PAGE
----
Beware Gods Out There

Bryan Caplan notes that we’d actually treat X-men quite differently from the stories:

In the X-men comics, t.v. series, and movies, normal humans instinctively treat super-powered mutants with fear and disgust. The popular mutant policy options are: (a) register them as deadly weapons, (b) preemptively imprison them, or (c) kill them one and all.

Is this how real-world humans would actually react to the emergence of super-humans? I seriously doubt it. As long as the mutants accepted conventional norms of their societies, we’d treat them like celebrities or sports stars. Each country would take nationalistic pride in “their” mutants, just as each country now takes pride in their freakishly talented countrymen in the Olympics. …

If 5% of mutants tried to seize power, existing authorities would almost certainly recruit the remaining 95% to defend themselves – and hasten to add that “The best defense is a good offense.” If the U.S. and U.S.S.R. could competitively embrace former Nazi scientists after World War II, it’s hard to believe that the world’s leading governments would ever decide, “The only good mutant is a dead mutant.” (more)

As it happens, I just re-watched the first three episodes of the original Star Trek TV series, all of which were about super-powerful human-like beings, seen as monsters to be killed or isolated. In the third episode, a brush with something just outside the galaxy kick-starts rapid ESP-power growth in a few crew members, who then get big heads about it, and so must be killed:

KIRK: You must help me. Before it goes too far.
DEHNER: What he’s doing is right for him and me.
KIRK: And for humanity? You’re still human.
KIRK: At least partly, you are, or you wouldn’t be here talking to me.
DEHNER: Earth is really unimportant. Before long, we’ll be where it would have taken mankind millions of years of learning to reach.
KIRK: What will Mitchell learn in getting there? Will he know what to do with his power? Will he acquire the wisdom?
DEHNER: Please go back while you still can.
KIRK: Did you hear him joke about compassion? Above all else, a god needs compassion. Mitchell! Elizabeth.
DEHNER: What do you know about gods?
KIRK: Then let’s talk about humans, about our frailties. As powerful as he gets, he’ll have all that inside him.
DEHNER: Go back.
KIRK: You were a psychiatrist once. You know the ugly, savage things we all keep buried, that none of us dare expose. But he’ll dare. Who’s to stop him? He doesn’t need to care. Be a psychiatrist for one minute longer. What do you see happening to him? What’s your prognosis, Doctor? (more)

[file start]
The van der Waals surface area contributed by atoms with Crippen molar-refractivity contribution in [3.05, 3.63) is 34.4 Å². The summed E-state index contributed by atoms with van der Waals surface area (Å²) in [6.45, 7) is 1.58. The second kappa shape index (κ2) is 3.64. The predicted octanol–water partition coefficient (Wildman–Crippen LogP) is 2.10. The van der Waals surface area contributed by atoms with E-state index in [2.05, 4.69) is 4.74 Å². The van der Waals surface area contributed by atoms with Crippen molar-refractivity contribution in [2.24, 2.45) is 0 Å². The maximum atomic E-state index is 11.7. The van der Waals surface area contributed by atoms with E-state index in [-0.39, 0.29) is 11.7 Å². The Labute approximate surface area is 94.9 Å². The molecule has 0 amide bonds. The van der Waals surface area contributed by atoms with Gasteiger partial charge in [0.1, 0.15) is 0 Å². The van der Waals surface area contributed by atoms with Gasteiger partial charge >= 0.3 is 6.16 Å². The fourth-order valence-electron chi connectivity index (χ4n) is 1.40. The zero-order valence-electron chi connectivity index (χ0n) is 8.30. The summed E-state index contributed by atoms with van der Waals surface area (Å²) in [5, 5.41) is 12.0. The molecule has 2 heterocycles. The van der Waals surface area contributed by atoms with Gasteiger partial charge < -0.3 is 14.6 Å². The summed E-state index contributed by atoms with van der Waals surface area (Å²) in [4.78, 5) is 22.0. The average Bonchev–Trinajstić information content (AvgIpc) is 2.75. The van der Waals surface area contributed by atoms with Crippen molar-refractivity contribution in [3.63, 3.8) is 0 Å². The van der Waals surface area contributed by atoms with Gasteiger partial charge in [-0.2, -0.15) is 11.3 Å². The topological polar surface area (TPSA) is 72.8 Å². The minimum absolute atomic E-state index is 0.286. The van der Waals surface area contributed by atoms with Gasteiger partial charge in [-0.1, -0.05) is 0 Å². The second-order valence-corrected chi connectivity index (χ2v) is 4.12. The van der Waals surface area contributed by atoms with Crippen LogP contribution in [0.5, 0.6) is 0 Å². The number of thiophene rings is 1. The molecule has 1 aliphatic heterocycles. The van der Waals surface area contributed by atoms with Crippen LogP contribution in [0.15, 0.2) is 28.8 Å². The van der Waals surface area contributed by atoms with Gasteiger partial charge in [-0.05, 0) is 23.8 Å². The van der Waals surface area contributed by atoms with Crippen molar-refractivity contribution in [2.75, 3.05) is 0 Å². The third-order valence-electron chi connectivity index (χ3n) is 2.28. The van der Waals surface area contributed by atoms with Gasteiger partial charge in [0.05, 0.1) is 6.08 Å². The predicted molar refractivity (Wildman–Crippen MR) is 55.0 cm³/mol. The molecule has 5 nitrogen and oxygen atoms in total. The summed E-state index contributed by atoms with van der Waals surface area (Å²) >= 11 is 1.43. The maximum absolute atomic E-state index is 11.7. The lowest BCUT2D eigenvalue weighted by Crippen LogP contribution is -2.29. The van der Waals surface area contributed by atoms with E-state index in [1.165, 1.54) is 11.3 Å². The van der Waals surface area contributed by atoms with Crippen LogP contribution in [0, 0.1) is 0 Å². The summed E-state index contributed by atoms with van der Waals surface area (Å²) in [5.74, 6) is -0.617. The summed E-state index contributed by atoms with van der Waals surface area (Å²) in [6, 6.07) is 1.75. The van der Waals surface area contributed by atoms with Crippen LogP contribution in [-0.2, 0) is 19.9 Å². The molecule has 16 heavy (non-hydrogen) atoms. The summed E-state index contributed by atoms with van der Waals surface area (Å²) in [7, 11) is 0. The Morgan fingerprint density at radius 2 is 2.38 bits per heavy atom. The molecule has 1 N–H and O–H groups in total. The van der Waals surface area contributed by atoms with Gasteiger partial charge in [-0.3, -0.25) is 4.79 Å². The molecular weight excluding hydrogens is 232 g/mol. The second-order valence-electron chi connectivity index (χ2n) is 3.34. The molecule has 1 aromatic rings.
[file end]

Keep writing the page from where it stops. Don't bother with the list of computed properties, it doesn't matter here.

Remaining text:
After they kill him they apparently never go back to this place again, even though it had done the same thing to a previous ship. In the real world, of course, groups would eagerly be sending ships to the area in the hope of creating their own gods, or becoming gods themselves.

Do we understand why fiction and reality are so different here? I think so – resisting an illicit dominator is our most common hero story, and early TV writers seeking a mass audience for stories set “out there” naturally focused on the very human scenario of humans becoming extreme out there. So of course they tell stories of how out there makes people into powerful illicit dominators, who heros resist.

Beware: powerful illicit dominators resisted by heroes remains an all too tempting story for us to tell about our future as well.

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  • Frank Adamek

    There’s a bias here in both fiction and personal presentation, and situations in which that can lead a person particularly astray. But the presence of a bias (which we should be more surprised to NOT find in any position) does not address all arguments of warning against massive power disparities. The majority of evils committed have been done because people could get away with it. We do genuinely pursue the well-being of personally-useless others, but only when it’s cheap, when we have little to gain by ignoring or defecting. Even that level of concern is not present in most possible minds.

  • dmytryl

    Very astute observation. It is somewhat hard to see those cultural connections when you are from a different country.

    This reminds me of a rough sketch of a graph I drew for the AI risk related reasoning:

    Sometimes, the path of valid inferences is too long. In such cases, belief is determined entirely by cultural biases and rationalizations you may have been exposed to.

  • Siddharth

    In fiction: If you can’t beat ’em, join ’em.

    In reality: If you can’t join ’em, beat ’em.

  • > who then get big heads about it

    Killing crew is a bit more than ‘big heads’, and speaks ill of the new god’s intelligence, ethics, and psionic capabilities.

  • rapscallion

    Real X-men would be more hated out of jealousy than any other reason.

  • David Collins

    Honestly, it matters a lot what the superpowers actually are.  Somebody who is bulletproof to say the equivalent of an M1A2 and can fly and project beams comparable to said M1A2’s 120mm main gun honestly isn’t a huge issue, as long as the effects and their origin are perfectly visible.  We regularly gave teenagers that kind of firepower back in the day during wars.
    But someone with, say, the ability to read minds, or become invisible, or take the shape of others.  Those are the witches we’d burn.

  • Daublin

    A super-person would see such a threat coming. Most likely they’d buy off the larger population one way or another, just like celebrities do. If they felt that for some reason they couldn’t do that, then they may well fight preemptively.

    The last thing I can picture happening, though, is a super-person hanging around and just being a butt.

  • Tim Tyler

    Salem’s witches were believed to have superpowers.  Things didn’t go so well for many of them – and that was in real life.  So: it depends.